Please also send your sightings to BAMONA, an excellent on-line resource.
Many thanks also to Tim Bonebrake who sends the following image from Hollywood:
Hyles lineata, Hollywood, Los Angeles County, California,
Many thanks also to Dr. Andre Van Herle, M.D. who provides the folowing image with data.
March 16, 2012, courtesy of Tim Bonebrake.
Hyles lineata, Westwood, Los Angeles County, California,
Hyles lineata must be fairly common in the spring in Los Angeles County:
April 11, 2013, courtesy of Dr. Andre Van Herle, M.D..
Hyles lineata, Wilmington, Los Angeles County, California,
March 27, 2015, courtesy of April Villescas.
Visit Los Angeles County Sphingidae Larvae: Caterpillars; Hornworms
Visit California Catocala: Underwing Moths.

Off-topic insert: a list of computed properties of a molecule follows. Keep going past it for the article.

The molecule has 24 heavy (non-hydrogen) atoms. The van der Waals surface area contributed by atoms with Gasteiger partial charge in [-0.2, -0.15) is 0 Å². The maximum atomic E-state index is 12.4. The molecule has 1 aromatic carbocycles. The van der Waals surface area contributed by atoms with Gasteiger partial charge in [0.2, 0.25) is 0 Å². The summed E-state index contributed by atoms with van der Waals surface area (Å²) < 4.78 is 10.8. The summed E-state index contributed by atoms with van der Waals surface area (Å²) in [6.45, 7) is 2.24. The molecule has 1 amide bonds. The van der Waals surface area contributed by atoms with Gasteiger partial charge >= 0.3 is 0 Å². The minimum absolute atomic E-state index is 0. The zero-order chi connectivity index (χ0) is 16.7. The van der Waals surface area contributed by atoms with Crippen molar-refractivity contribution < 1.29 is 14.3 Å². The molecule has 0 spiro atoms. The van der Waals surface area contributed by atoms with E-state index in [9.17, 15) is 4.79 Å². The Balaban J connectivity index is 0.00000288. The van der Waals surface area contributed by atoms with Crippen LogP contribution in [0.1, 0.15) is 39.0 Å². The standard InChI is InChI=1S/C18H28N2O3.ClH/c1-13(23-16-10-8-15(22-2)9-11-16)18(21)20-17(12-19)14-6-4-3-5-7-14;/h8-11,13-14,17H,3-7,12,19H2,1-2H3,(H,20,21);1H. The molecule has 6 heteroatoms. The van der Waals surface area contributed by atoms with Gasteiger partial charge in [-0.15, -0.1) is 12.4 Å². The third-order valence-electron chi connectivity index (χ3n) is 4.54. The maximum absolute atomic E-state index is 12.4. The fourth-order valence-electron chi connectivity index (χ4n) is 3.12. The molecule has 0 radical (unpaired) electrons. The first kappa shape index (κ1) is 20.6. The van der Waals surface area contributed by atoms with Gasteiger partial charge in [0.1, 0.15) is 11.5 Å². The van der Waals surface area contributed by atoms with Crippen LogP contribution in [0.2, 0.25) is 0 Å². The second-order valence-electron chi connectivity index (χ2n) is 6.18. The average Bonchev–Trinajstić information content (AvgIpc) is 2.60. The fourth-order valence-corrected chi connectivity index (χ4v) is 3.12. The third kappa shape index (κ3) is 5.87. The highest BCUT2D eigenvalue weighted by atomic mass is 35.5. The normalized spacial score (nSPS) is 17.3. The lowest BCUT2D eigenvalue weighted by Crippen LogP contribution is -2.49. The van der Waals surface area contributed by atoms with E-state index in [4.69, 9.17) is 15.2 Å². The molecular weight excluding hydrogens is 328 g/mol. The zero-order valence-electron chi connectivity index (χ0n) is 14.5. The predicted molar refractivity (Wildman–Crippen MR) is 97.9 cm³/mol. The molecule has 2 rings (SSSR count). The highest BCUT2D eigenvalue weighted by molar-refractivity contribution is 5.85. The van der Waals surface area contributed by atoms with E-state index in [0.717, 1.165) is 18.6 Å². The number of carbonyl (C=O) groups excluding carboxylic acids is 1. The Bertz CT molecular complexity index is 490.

If you are travelling, you can find active Sphingidae checklists for all coutries in North, Central, and South America and the Caribbbean via the
links at North, Central, South American Sphingidae checklists
Many thanks to Terrie Morin who sends the following image of Eumorpha achemon.
Eumorpha achemon, Lancaster, Los Angeles County, California,
October 28, 2014, courtesy of Terrie Morin.
Agrius cingulata USGS.
This species is enountered in Los Angeles County and in other southern California counties.
The moth is a very strong flier and
is frequently encountered far north of its usual range.
USGS, the Five-spotted Hawkmoth:
This large bodied moth flies in tobacco fields and vegetable gardens
(potatoes, tomatoes) and wherever host plants are found.
Manduca sexta USGS, the Carolina Sphinx:
This species is recorded in Los Angeles County. If you grow tomatoes, you have probably encountered it.
Larvae get very large and can strip a tomato plant.
Sphinx chersis USGS, the Northern Ash
Sphinx or Great Ash Sphinx. The upperside of the forewing is soft dark gray to blue-gray with a series of black dashes,
one of which reaches the wing tip.
Sphinx perelegans adults fly in montane woodlands and mixed chaparral-type vegetation as a single brood